Clean Process Demonstrated Creating Carbon Fibers from Atmosphere

A team of researchers at George Washington University report success in creating carbon fibers (also known as graphite) from atmospheric carbon dioxide, using a solar array as a heat and electricity source. Carbon is seen today as being both a curse (as a greenhouse gas), and a critical material for use in high tech products (e.g. carbon nanotubes, graphene).

An article from the MIT Technology Review explains the process:

The process requires molten lithium carbonate, with another compound, lithium oxide, dissolved in it. The lithium oxide combines with carbon dioxide in the air, forming more lithium carbonate. When voltage is applied across two electrodes immersed in the molten carbonate, the resulting reaction produces oxygen, carbon—which deposits on one of the electrodes—and lithium oxide, which can be used to capture more carbon dioxide and start the process again.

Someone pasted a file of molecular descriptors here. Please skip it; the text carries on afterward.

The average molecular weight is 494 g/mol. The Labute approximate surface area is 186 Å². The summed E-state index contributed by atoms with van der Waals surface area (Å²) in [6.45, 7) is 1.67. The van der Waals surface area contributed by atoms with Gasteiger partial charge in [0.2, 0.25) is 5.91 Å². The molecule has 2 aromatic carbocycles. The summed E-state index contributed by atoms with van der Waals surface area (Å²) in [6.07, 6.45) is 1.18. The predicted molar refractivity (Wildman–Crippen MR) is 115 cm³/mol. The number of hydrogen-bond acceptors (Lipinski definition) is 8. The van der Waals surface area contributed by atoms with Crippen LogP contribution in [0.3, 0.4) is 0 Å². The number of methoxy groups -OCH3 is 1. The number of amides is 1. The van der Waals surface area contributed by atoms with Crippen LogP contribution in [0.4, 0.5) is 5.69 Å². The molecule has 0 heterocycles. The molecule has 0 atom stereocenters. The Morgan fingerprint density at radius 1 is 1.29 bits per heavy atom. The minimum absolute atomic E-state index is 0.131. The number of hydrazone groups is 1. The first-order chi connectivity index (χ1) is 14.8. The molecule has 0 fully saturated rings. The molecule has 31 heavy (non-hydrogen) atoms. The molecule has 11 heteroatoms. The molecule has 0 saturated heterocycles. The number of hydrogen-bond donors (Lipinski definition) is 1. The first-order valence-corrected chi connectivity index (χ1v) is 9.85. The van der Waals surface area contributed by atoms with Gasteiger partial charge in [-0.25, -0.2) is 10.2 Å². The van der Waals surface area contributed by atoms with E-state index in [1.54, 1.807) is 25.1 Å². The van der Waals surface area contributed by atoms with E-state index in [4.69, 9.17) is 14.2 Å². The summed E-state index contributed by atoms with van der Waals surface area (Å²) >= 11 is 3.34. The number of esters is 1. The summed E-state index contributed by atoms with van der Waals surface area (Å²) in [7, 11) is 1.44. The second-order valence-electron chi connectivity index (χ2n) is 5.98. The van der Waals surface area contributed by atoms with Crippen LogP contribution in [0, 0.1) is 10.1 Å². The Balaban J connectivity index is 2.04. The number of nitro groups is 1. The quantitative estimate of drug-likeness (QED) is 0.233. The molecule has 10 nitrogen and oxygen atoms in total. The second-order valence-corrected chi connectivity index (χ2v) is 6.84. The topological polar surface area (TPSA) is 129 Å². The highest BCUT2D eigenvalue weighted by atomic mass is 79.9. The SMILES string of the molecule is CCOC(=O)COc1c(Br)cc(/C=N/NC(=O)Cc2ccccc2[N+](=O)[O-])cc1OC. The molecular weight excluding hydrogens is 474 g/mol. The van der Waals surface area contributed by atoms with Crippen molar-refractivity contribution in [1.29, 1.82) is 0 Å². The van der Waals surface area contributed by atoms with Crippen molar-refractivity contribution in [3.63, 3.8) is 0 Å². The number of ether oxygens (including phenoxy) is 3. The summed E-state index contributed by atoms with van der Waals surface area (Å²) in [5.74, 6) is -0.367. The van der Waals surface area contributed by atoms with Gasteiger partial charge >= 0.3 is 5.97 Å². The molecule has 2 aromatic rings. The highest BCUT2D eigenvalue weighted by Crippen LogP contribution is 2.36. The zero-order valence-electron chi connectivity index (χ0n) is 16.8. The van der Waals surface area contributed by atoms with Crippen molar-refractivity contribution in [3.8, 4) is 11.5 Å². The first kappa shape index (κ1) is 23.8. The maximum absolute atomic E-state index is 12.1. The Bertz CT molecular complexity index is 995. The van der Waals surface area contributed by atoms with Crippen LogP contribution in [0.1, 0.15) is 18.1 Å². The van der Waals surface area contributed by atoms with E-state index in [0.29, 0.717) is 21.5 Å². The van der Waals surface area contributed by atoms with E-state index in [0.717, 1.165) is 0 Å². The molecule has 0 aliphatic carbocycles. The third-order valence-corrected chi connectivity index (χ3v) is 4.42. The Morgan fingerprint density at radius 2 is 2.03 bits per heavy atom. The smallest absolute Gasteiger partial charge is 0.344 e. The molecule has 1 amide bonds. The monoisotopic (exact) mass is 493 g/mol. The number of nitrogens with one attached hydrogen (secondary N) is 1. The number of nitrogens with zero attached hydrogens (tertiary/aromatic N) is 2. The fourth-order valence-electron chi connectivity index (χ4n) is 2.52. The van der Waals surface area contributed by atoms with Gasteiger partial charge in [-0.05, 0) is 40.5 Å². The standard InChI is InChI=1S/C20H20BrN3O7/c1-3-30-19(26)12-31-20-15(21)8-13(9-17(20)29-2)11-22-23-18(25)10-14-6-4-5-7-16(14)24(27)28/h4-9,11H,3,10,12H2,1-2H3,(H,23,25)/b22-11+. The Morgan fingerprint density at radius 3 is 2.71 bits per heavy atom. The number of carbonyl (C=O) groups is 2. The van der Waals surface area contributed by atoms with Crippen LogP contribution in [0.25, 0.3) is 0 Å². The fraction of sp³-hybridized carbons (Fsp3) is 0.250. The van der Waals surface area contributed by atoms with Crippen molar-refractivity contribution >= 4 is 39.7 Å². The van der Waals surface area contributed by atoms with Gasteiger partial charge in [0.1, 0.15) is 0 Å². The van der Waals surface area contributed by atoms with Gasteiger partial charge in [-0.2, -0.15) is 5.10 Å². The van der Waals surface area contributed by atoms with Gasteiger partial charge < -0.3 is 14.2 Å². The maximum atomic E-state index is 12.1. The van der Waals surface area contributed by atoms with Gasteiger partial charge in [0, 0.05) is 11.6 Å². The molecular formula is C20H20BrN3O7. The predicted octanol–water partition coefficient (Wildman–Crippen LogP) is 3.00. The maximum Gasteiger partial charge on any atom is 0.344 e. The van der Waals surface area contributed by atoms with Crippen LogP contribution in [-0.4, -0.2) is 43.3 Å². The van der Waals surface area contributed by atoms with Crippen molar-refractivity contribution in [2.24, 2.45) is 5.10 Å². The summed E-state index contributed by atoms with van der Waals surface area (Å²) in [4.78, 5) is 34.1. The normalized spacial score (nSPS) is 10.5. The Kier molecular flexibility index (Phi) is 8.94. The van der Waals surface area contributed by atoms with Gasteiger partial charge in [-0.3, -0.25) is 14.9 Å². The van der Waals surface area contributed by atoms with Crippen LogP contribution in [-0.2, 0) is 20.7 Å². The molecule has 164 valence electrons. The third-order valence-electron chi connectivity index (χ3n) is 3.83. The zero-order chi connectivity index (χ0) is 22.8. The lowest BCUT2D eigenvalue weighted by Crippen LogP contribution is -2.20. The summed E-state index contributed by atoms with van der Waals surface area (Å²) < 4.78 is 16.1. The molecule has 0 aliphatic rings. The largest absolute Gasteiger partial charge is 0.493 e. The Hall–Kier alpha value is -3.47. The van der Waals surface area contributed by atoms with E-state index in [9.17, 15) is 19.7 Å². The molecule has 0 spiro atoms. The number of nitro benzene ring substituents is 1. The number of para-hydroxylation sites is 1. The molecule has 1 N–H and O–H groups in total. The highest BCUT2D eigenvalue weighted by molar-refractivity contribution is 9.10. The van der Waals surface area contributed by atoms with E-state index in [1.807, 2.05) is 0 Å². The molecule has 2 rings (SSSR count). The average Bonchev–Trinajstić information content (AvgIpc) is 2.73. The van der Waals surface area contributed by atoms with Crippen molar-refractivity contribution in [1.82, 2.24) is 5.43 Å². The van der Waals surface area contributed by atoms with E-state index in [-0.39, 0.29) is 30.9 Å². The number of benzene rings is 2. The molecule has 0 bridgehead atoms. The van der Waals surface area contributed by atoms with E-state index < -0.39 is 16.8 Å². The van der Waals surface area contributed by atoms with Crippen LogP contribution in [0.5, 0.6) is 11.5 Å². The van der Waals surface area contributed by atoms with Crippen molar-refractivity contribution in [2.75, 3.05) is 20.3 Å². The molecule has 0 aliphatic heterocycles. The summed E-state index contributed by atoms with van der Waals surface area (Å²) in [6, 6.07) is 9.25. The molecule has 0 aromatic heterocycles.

Head researcher Stuart Licht, a chemistry professor at GWU sees the potential for this process to be used as a means of reducing the amount of carbon in the atmosphere while at the same time being a source of a raw material that could one day be used to replace steel, aluminum and concrete due to superior strength, lightness and conductivity.

Having a clean energy source is essential if one of the goals is to reduce atmospheric carbon. This could be another future application for LENR if it comes online commercially.